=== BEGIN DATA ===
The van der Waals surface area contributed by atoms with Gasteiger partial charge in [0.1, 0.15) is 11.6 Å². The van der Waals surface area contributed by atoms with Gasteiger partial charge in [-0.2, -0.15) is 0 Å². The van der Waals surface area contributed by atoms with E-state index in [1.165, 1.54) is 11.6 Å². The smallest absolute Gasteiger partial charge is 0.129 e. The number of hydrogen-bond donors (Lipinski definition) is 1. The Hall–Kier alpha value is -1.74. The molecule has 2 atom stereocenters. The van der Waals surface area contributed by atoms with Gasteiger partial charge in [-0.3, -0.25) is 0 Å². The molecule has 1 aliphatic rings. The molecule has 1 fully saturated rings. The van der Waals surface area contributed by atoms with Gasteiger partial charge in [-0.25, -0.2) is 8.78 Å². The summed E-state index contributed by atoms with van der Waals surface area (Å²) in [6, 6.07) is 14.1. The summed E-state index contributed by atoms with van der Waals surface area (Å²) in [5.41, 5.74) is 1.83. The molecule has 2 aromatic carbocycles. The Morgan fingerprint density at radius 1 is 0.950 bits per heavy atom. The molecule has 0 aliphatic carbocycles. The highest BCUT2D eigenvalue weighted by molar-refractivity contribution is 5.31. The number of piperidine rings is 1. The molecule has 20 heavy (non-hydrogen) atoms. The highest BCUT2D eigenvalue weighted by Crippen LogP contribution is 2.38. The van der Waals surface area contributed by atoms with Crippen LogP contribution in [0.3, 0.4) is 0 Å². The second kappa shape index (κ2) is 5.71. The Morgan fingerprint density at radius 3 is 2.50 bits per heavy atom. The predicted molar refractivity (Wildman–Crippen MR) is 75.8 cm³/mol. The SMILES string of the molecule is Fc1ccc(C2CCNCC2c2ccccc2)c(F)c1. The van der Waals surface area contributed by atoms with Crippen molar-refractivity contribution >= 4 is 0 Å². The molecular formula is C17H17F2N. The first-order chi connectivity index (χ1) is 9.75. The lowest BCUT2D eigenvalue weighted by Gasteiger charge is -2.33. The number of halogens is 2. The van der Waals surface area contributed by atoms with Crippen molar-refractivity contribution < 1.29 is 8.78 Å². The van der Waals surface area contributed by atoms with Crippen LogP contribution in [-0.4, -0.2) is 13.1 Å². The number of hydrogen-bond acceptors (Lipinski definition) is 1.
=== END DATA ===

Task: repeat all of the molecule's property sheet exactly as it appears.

The van der Waals surface area contributed by atoms with Gasteiger partial charge in [0.1, 0.15) is 11.6 Å². The van der Waals surface area contributed by atoms with Gasteiger partial charge in [-0.2, -0.15) is 0 Å². The van der Waals surface area contributed by atoms with E-state index in [1.165, 1.54) is 11.6 Å². The smallest absolute Gasteiger partial charge is 0.129 e. The number of hydrogen-bond donors (Lipinski definition) is 1. The Hall–Kier alpha value is -1.74. The molecule has 2 atom stereocenters. The van der Waals surface area contributed by atoms with Gasteiger partial charge in [-0.3, -0.25) is 0 Å². The molecule has 1 aliphatic rings. The molecule has 1 fully saturated rings. The van der Waals surface area contributed by atoms with Gasteiger partial charge in [-0.25, -0.2) is 8.78 Å². The summed E-state index contributed by atoms with van der Waals surface area (Å²) in [6, 6.07) is 14.1. The summed E-state index contributed by atoms with van der Waals surface area (Å²) in [5.41, 5.74) is 1.83. The molecule has 2 aromatic carbocycles. The Morgan fingerprint density at radius 1 is 0.950 bits per heavy atom. The molecule has 0 aliphatic carbocycles. The highest BCUT2D eigenvalue weighted by molar-refractivity contribution is 5.31. The number of piperidine rings is 1. The molecule has 20 heavy (non-hydrogen) atoms. The highest BCUT2D eigenvalue weighted by Crippen LogP contribution is 2.38. The van der Waals surface area contributed by atoms with Crippen LogP contribution in [0.3, 0.4) is 0 Å². The second kappa shape index (κ2) is 5.71. The Morgan fingerprint density at radius 3 is 2.50 bits per heavy atom. The predicted molar refractivity (Wildman–Crippen MR) is 75.8 cm³/mol. The SMILES string of the molecule is Fc1ccc(C2CCNCC2c2ccccc2)c(F)c1. The van der Waals surface area contributed by atoms with Crippen molar-refractivity contribution >= 4 is 0 Å². The molecular formula is C17H17F2N. The first-order chi connectivity index (χ1) is 9.75. The lowest BCUT2D eigenvalue weighted by Gasteiger charge is -2.33. The number of halogens is 2. The van der Waals surface area contributed by atoms with Crippen molar-refractivity contribution < 1.29 is 8.78 Å². The van der Waals surface area contributed by atoms with Crippen LogP contribution in [-0.4, -0.2) is 13.1 Å². The number of hydrogen-bond acceptors (Lipinski definition) is 1.